To my ear, this question sounds very odd. (Not just your various phrasings of it, but the question itself.) If you are asking whether awareness of sin followed by awareness of God’s forgiveness is an important dynamic in Christian life, then, yes, of course it is. Some of the Church’s objections are aimed at emphasizing that repentance/contrition must (and sacraments should) be an intermediary step between the awareness of sin and the awareness of forgiveness. Personally, I would add that the repent-be-forgiven cycle is only one aspect among many in the Christian life (although it’s especially crucial at the beginning of the Christian path). It’s important, but so are growth in holiness, learning to recognize the voice of the Shepherd, charitable works, prayer and the personal relationship with the Divine Trinity, and so on. Considering any one of these dynamics as “defining” risks missing the balance and presence of all of them in the Christian life.
I am also curious. You say this question of whether Law and Gospel is at the heart of the Christian message is the defining question of the Reformation. Since I almost never think of the Reformation in those terms, let me ask you—what do you think the Catholic Church’s answer to that question was, during the Reformation?
I apologize for my terse answers, but I am very busy today… if I put you off though I might not get back to you.
“if that’s what they thought he meant, or if other people seemed to be at risk of taking Luther that way…. Looking at the possibility of this happening with Luther and the other Reformers is worth considering and might aid in any attempts at reconciliation between Catholics and Protestants.”
I have considered it. I don’t think this is possible. The council of Trent lasted a long time. Luther’s writings were widely available. The final document was not so much concerned about truth or accurate representation of Luther’s views.
“If someone is confident that God has forgiven their sins through Jesus, that alone is not enough to guarantee that they have justifying faith.”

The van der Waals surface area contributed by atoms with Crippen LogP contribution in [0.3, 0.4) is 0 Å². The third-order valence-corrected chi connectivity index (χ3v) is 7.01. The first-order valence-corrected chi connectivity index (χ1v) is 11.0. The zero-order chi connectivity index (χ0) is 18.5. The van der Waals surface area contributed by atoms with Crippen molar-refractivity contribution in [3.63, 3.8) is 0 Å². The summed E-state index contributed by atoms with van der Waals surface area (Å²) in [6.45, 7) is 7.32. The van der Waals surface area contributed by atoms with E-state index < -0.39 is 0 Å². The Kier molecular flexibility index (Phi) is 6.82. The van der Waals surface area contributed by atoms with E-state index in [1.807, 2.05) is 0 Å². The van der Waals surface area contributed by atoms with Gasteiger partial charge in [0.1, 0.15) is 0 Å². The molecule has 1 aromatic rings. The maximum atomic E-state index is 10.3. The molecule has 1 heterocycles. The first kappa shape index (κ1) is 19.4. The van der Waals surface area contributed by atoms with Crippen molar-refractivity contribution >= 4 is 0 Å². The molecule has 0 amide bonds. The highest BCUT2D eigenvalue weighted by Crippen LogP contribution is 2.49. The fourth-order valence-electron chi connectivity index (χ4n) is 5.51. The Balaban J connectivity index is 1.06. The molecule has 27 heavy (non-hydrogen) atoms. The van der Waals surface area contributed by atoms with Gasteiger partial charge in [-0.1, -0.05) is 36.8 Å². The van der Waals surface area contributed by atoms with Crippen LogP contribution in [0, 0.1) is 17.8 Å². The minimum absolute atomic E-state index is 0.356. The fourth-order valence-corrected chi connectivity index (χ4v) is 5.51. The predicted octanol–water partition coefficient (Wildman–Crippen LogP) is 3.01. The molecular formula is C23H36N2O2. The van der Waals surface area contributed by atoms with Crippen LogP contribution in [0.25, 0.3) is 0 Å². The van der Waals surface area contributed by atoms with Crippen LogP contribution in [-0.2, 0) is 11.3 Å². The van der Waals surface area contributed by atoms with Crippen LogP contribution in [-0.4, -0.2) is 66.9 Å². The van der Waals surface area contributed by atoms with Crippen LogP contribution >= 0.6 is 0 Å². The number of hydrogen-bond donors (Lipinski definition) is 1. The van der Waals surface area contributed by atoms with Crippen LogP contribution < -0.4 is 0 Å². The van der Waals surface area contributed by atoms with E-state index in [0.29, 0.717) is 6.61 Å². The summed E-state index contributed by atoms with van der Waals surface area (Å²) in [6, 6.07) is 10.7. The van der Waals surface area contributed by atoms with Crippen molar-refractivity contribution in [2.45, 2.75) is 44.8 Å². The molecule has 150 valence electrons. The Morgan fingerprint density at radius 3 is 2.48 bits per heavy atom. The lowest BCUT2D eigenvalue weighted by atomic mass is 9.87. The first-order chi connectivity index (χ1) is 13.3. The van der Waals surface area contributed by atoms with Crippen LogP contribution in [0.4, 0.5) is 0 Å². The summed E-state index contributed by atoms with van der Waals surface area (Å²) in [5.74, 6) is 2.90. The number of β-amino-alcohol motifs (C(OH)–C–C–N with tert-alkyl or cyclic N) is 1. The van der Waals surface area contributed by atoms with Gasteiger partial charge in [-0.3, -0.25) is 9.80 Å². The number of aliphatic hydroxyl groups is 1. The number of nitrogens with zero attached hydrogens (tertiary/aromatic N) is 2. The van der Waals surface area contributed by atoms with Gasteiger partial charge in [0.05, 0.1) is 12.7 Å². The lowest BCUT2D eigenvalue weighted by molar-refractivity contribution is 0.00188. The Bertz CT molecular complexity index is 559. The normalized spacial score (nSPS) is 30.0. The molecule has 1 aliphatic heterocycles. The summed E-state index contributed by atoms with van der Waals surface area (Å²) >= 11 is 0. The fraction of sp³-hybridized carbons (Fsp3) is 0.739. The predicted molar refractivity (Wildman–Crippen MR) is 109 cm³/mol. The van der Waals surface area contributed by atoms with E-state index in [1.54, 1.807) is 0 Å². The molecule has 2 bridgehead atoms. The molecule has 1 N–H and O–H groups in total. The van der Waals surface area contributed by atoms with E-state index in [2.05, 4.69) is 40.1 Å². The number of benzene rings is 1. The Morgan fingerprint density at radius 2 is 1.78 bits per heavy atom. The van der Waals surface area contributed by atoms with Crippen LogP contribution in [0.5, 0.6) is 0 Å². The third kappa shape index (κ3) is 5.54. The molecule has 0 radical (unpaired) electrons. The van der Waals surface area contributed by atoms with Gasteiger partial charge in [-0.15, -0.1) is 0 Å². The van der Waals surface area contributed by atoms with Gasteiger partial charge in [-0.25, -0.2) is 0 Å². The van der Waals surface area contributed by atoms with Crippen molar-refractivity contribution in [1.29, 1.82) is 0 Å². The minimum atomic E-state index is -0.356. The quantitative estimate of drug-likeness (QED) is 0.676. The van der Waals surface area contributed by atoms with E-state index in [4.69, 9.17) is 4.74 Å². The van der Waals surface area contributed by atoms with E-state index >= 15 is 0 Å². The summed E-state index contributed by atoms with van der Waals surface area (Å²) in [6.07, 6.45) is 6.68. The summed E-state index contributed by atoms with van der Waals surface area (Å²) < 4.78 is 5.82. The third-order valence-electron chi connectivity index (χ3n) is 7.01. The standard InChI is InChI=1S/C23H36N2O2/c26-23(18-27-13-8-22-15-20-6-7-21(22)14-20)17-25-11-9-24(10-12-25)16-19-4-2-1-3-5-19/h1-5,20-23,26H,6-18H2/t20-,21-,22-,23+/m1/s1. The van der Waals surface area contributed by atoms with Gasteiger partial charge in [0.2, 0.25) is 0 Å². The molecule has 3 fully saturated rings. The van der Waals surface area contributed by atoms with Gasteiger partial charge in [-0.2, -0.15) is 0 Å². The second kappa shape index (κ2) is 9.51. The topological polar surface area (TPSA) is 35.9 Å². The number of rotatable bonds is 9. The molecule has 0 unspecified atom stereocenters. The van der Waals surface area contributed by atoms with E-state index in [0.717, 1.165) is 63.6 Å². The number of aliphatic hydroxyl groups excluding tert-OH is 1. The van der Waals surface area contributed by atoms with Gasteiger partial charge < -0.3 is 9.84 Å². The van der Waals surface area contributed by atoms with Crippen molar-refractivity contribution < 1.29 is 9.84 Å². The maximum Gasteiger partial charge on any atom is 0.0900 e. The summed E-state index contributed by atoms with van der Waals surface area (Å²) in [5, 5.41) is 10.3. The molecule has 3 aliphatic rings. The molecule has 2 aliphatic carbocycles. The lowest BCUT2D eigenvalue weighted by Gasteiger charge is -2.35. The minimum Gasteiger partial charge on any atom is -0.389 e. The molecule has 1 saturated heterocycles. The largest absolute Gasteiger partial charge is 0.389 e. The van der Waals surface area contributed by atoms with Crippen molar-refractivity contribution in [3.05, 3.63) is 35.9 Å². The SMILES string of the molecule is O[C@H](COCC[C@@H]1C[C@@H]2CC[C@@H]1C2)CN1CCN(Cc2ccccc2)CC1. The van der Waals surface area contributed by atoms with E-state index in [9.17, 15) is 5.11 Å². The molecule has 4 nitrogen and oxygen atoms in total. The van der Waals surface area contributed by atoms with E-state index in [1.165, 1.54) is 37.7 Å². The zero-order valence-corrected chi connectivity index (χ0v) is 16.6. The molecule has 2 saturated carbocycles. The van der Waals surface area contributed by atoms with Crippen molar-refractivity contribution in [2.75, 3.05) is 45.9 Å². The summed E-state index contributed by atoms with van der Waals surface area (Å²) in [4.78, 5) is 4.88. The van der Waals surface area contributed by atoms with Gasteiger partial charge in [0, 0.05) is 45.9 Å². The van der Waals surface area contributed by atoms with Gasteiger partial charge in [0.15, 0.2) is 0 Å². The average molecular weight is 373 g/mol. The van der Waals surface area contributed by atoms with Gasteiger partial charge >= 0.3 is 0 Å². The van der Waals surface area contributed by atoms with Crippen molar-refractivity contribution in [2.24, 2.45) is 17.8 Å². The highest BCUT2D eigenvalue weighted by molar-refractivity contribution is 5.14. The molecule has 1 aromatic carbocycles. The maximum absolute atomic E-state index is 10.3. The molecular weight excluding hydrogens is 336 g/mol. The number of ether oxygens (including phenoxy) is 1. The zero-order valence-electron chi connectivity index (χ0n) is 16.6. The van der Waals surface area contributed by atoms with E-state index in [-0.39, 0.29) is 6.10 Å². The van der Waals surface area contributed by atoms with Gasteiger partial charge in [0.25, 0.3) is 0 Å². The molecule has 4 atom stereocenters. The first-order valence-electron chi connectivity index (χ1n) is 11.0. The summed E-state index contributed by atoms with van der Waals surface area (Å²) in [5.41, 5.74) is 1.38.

The issue is whether or not justifying faith is nothing else but confidence in the divine mercy which remits sins for Christ’s sake. And that is what it is. That one might think they have it when they don’t is not the issue.
“It’s important, but so are growth in holiness, learning to recognize the voice of the Shepherd, charitable works, prayer and the personal relationship with the Divine Trinity, and so on.”
Of course. Anyone who charitably read the Lutheran confessions would realize this.
“Since I almost never think of the Reformation in those terms, let me ask you—what do you think the Catholic Church’s answer to that question was, during the Reformation?”
Law and Gospel is intimately related to the doctrine of justification – we are constantly in need of being reminded of our sins and pointed to our Savior for both pardon and power. You might check out what I say about the doctrine vis a vis Rome in my debate with Dave Armstrong here: http://infanttheology.wordpress.com/2011/10/06/my-reply-to-rc-apologist-dave-armstrong-regarding-his-examination-of-martin-chemnitzs-examination/
here is the bit on justification:
….when it comes to the life of the believer, we simply do not believe in a separation of justification and sanctification. The simple child who lives in a relationship with God does not need to distinguish between justification and sanctification – they simply live as His child, and insofar as they are saints, they eagerly hear His voice and do what He commands (I once wrote the following: “The complicated systematic, theological / philosophical constructs that [we often depend on], though certainly able to influence the experiences of the few who think in their grooves, primarily derive from and serve to make sense of the general experiences of all believers, simple and sophisticated alike. Simple words which even children can understand shape Christian experience and are the foundation of the deeper systematic and theological / philosophical constructs, which also, certainly, serve useful purposes.”) They happily and freely acknowledge that even though they are saved *by faith*, at the final judgment the Judge will judge them *according to works* before their neighbors. They learn that those who are tempted to stray from His ways and do may, at some point in the future, no longer desire His forgiveness for their wanderings – and hence, no longer desire Him. Further, there is no doubt that it is true that no one who is not sanctified will be saved, as Luther himself indicated. We believe in *distinguishing* between justification and sanctification only because Rome’s understanding of it was so faulty and destroyed good pastoral practice (see above).
…also see the end of this recent post: http://infanttheology.wordpress.com/2014/10/29/semper-reformanda-ross-douthat-and-the-real-problems-with-pope-francis/